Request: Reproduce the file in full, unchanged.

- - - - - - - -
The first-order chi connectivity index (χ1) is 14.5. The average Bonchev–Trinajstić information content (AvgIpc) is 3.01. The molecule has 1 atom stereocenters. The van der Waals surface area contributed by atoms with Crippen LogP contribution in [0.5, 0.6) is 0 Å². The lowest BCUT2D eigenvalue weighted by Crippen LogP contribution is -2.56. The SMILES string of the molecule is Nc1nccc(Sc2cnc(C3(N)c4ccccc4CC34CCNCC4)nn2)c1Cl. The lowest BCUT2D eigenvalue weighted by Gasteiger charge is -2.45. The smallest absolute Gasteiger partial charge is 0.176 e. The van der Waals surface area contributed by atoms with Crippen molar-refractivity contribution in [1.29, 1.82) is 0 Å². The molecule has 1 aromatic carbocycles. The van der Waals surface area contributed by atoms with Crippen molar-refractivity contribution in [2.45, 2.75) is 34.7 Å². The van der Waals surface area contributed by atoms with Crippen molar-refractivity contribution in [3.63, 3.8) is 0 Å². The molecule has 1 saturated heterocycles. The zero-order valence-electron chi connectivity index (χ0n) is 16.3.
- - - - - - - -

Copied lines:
The first-order chi connectivity index (χ1) is 14.5. The average Bonchev–Trinajstić information content (AvgIpc) is 3.01. The molecule has 1 atom stereocenters. The van der Waals surface area contributed by atoms with Crippen LogP contribution in [0.5, 0.6) is 0 Å². The lowest BCUT2D eigenvalue weighted by Crippen LogP contribution is -2.56. The SMILES string of the molecule is Nc1nccc(Sc2cnc(C3(N)c4ccccc4CC34CCNCC4)nn2)c1Cl. The lowest BCUT2D eigenvalue weighted by Gasteiger charge is -2.45. The smallest absolute Gasteiger partial charge is 0.176 e. The van der Waals surface area contributed by atoms with Crippen molar-refractivity contribution in [1.29, 1.82) is 0 Å². The molecule has 1 aromatic carbocycles. The van der Waals surface area contributed by atoms with Crippen molar-refractivity contribution in [2.45, 2.75) is 34.7 Å². The van der Waals surface area contributed by atoms with Crippen molar-refractivity contribution in [3.63, 3.8) is 0 Å². The molecule has 1 saturated heterocycles. The zero-order valence-electron chi connectivity index (χ0n) is 16.3.